So matters went from bad to worse with Richard Ashton, not only in regard to the moral, but, also, in the financial aspect of the case. In fact he had soon to draw so largely on his banker that the money his father had left him, outside of the business, began to be seriously diminished. Josh Billings says, "When a man begins to slide down hill he finds it greased for the occasion." And certainly the case of Richard Ashton illustrated the truth of the aphorism, for when he once began to go down hill his descent was so rapid that he soon reached the bottom; and became bankrupt in capital and character. He now began to talk of selling out and going to America: "There," he said, with much emphasis, "I shall be free."



Ruth was now suffering keenly. She loved her husband with such an intense passion that even his folly did not cool its ardor, and when others denounced him in the harshest terms she spoke only in tenderness. And when many of her friends went so far as to advise her to leave him, and so save to herself and children some remnant of her fortune, she indignantly protested against their giving her any such advice. She said she would remain faithful to her marriage vow, no matter what suffering and obloquy it might involve. Not but her idol had fallen very low. She had been so proud of him, proud of his manly bearing, his strength of character. Proud of his ability, which, to her, seemed to enter the regions of genius. "Oh!" she said, as she mourned over her blasted hopes, her vanished dream of bliss, "I never expected this." She suffered as only such a sensitive, noble, cultured woman could suffer, and suffered the more because she would give voice to no complaint. The heart was at high pressure, and the valve was close shut.

But she did not give up her endeavors to save him. She tried by gentle endearing tenderness to win him from destruction; and when she found this did not avail she passionately appealed to him to stop ere he had involved them all in ruin.

"Oh Richard!" she would say, "Why do you drink? You know your business is now nearly ruined. Your friends have nearly all deserted you. You are fast losing your self-respect, wrecking your health, and dragging your wife and children down with you. Consider, my darling, what you are sacrificing, and don't be tempted to drink again!"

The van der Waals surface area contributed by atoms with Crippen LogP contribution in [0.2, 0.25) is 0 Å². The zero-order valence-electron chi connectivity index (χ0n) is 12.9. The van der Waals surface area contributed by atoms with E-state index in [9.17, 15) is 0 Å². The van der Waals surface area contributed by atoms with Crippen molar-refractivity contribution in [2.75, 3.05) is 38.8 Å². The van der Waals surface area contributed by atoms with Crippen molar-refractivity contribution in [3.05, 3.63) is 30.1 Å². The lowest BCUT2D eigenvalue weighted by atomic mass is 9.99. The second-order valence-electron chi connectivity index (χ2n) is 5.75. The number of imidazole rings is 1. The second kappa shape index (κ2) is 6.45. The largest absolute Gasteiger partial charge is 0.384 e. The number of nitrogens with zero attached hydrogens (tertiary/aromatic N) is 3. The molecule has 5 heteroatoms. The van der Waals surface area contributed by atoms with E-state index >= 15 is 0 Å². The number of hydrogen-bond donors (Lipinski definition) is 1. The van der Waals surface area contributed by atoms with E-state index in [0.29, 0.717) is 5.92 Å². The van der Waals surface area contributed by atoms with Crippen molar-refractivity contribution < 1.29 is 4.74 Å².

She might have reminded him of how he formerly boasted of his strength, and denounced the weakness of the habitual drunkard, but she refrained from so doing. She determined, no matter what she suffered, never to madden him by a taunt or unkind word, but to save him if possible by love and gentleness. He as yet, though harsh and peevish to others, had never spoken an unkind word to her. He had once or twice been unnecessarily severe to the children, which caused pain to her mother's heart, but she had by a quiet word thrown oil upon the troubled waters of her husband's soul, and applied a balm to the wounded hearts of her children.

Sometimes, when she with tears in her eyes appealed to him, he would promise not to drink again. There is no doubt but it was his intention to keep his word, but yet it was invariably broken. The fact was he had become a slave to drink, such a slave that neither what he owed to wife, nor children, nor man, nor God, could restrain him. His word was broken; his honor stained, his wife and children ruined, his God sinned against, and he had become that thing which formerly he so despised--a poor, miserable drunkard.